2020 Grad Spotlight: Valerie Chen

Departments: Computer Science

For commencement week, we’re featuring some of the students from the SEAS Class of 2020. Today, we feature Valerie Chen, who majored in Computer Science.

What are your plans after graduation? 

Starting this fall, I will be a Ph.D. student in the Machine Learning department in the Carnegie Mellon School of Computer Science. I spent last summer at Carnegie Mellon, and I really liked the research environment there. Having been at a place like Yale, which is really interdisciplinary and great for seeing diverse perspectives, it felt like grad school was the time to focus on computer science and dive deep into the research aspect of that. 

What are you studying there?

It’s something I’d been very interested in as an undergraduate, which is the influence of artificial intelligence and machine learning and their larger implications. Specifically, I am interested in issues of interpretability and explainability of seemingly black-box machine learning models.

Currently, artificial intelligence and machine learning are buzz words that are widely used in industry - Facebook and Google use them in a number of products. But they’re also being used in systems that can determine how your life goes, for instance, who can get loans, or what type of people can get bail, or it can determine criminal sentencing. And those are things where it’s not just deciding what shows up on your newsfeed on Facebook, but real concrete decisions that could influence how your life will go for the next five or 10 years. So the question is how can you explain how decisions are being made by machine learning models in a more formal, less ad-hoc manner? It is an interesting research question on the technical end that also has greater implications to society. 

When you came to Yale, did you expect to take this direction of study?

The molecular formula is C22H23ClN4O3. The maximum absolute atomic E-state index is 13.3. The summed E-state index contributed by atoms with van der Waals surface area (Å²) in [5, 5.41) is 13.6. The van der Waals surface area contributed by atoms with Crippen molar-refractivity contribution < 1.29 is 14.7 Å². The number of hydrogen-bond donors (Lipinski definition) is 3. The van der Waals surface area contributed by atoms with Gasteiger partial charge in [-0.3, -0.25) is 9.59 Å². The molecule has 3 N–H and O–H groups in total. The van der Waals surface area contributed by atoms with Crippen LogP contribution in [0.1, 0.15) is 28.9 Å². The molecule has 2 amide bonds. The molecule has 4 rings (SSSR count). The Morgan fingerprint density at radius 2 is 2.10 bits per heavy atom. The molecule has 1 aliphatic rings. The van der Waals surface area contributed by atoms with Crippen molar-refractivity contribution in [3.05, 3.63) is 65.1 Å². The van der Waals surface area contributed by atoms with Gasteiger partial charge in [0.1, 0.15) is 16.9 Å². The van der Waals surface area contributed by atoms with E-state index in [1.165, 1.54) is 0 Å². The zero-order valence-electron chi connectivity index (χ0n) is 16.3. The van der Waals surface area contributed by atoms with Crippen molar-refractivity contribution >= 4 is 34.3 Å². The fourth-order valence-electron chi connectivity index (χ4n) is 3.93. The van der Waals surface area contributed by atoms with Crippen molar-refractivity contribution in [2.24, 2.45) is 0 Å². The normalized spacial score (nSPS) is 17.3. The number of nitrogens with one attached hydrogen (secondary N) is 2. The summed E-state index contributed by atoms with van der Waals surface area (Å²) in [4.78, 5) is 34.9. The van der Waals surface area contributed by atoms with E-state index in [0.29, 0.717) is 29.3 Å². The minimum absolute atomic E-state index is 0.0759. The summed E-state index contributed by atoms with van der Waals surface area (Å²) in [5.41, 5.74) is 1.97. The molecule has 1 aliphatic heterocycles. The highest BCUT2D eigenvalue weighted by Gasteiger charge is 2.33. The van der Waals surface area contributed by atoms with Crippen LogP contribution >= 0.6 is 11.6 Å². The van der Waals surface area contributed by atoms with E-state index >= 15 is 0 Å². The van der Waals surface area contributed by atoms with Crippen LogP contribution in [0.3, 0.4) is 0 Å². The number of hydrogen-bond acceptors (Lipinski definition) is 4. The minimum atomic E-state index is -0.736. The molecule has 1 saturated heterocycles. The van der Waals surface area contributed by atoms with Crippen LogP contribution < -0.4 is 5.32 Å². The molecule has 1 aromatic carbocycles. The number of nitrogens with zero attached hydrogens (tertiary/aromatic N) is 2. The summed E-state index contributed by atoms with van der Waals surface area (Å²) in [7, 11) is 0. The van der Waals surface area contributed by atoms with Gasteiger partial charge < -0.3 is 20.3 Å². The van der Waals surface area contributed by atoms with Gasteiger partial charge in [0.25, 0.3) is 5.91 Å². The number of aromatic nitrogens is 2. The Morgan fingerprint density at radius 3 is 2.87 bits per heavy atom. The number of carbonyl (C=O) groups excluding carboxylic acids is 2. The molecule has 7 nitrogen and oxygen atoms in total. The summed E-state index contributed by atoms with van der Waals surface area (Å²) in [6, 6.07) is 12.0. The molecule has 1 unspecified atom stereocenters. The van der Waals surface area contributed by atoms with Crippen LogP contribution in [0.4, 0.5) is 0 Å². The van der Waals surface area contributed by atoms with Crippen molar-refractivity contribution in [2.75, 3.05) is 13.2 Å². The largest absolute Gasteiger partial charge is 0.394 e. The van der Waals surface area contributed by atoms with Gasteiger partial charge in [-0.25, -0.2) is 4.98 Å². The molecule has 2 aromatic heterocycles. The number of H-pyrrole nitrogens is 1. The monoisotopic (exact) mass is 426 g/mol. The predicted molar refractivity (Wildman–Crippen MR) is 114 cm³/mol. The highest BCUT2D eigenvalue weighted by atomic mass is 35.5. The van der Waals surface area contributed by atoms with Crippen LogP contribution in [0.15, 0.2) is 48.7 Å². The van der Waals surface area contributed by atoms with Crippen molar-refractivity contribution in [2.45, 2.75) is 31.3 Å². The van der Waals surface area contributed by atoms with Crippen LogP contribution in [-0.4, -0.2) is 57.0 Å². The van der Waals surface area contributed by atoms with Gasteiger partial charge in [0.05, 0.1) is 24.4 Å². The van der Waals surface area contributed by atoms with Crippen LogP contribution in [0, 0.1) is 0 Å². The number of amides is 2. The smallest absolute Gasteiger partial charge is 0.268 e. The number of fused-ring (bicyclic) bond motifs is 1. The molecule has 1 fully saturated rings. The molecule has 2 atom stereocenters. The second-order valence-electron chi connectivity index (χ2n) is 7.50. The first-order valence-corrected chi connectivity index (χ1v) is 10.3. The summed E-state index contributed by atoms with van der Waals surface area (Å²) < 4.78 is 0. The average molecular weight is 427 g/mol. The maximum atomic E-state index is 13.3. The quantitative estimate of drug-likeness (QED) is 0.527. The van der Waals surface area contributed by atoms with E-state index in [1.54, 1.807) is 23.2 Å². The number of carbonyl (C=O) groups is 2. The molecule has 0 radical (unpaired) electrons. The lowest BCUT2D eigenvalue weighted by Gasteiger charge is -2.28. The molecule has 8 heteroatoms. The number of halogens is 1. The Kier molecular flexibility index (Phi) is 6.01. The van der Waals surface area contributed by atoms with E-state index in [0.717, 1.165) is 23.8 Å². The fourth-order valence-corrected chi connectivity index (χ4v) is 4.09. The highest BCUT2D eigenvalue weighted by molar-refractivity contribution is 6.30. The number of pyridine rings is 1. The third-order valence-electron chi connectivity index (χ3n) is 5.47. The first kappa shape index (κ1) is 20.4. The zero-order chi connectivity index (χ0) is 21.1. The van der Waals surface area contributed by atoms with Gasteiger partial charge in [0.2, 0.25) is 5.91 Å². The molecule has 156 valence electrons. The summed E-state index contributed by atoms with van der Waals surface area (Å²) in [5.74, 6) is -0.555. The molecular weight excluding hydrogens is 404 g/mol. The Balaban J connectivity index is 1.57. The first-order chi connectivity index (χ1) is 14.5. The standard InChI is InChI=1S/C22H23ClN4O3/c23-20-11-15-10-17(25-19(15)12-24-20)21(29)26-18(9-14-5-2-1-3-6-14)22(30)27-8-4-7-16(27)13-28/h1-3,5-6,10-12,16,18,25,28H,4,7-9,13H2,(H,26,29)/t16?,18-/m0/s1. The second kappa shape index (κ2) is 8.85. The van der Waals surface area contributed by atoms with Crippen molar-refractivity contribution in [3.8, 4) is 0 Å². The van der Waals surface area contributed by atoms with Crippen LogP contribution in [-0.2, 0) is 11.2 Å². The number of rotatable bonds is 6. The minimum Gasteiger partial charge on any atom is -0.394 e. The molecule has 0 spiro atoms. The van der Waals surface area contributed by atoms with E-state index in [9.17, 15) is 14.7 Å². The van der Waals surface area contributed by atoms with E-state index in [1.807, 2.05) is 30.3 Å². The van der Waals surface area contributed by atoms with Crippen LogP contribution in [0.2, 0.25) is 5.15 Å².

I came to Yale as a computer science major, so in a sense that hasn’t changed, but I think I wasn't sure of what I wanted to do at first. I wasn't even sure I wanted to do research and get a Ph.D. so I spent one summer doing software engineering - the pay is great, as many people know, but I’m not as much of a product-driven person. I’m more of an ideas-driven person, so I found research is a better fit for me.

You co-authored a number of published studies while an undergraduate here.

I really appreciate the professors that I worked with at Yale in terms of giving me flexibility on what I wanted to work on and to what extent. For example, I worked extensively with Prof. Zhong Shao, and he was super supportive, so I really appreciated the room to grow. 

Do you have any advice for incoming students?

I think Yale can be overwhelming in the sense that there are so many options out there - you can double major, and some people might triple major! So I think there’s a lot of opportunity to explore, but I also encourage people to, once you know what you want to do, to really dive deep into that because there are a lot of resources at Yale that maybe other schools don’t have, and make the most of that while you’re here. And for people who are interested in research, get started on that early because there’s definitely a learning curve and you’re probably not sure that the first research area you get into is exactly the one you want to go in the future - so getting started early gives you a lot more time to explore.